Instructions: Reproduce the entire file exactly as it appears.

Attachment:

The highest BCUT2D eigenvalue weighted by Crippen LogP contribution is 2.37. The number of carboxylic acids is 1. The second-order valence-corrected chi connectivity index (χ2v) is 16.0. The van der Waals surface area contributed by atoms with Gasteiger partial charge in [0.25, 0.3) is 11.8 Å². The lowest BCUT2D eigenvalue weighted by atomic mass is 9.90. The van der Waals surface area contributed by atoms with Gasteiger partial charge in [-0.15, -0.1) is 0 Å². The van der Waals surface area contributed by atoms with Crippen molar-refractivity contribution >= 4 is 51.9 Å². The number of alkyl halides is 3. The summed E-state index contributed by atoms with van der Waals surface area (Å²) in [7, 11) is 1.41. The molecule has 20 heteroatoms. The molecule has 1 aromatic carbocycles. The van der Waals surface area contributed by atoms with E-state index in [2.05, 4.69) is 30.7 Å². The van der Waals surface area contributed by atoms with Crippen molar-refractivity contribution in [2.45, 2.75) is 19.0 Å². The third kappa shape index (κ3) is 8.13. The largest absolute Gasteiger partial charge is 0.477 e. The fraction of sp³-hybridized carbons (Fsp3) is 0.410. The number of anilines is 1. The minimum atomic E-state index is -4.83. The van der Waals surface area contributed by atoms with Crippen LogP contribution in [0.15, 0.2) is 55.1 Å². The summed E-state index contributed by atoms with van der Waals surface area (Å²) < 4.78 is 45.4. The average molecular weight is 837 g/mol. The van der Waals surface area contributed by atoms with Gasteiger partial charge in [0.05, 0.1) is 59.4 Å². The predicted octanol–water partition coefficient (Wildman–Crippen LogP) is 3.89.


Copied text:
The highest BCUT2D eigenvalue weighted by Crippen LogP contribution is 2.37. The number of carboxylic acids is 1. The second-order valence-corrected chi connectivity index (χ2v) is 16.0. The van der Waals surface area contributed by atoms with Gasteiger partial charge in [0.25, 0.3) is 11.8 Å². The lowest BCUT2D eigenvalue weighted by atomic mass is 9.90. The van der Waals surface area contributed by atoms with Gasteiger partial charge in [-0.15, -0.1) is 0 Å². The van der Waals surface area contributed by atoms with Crippen molar-refractivity contribution >= 4 is 51.9 Å². The number of alkyl halides is 3. The summed E-state index contributed by atoms with van der Waals surface area (Å²) in [7, 11) is 1.41. The molecule has 20 heteroatoms. The molecule has 1 aromatic carbocycles. The van der Waals surface area contributed by atoms with E-state index in [2.05, 4.69) is 30.7 Å². The van der Waals surface area contributed by atoms with Crippen molar-refractivity contribution in [2.45, 2.75) is 19.0 Å². The third kappa shape index (κ3) is 8.13. The largest absolute Gasteiger partial charge is 0.477 e. The fraction of sp³-hybridized carbons (Fsp3) is 0.410. The number of anilines is 1. The minimum atomic E-state index is -4.83. The van der Waals surface area contributed by atoms with Crippen LogP contribution in [0.15, 0.2) is 55.1 Å². The summed E-state index contributed by atoms with van der Waals surface area (Å²) < 4.78 is 45.4. The average molecular weight is 837 g/mol. The van der Waals surface area contributed by atoms with Gasteiger partial charge in [0.05, 0.1) is 59.4 Å². The predicted octanol–water partition coefficient (Wildman–Crippen LogP) is 3.89.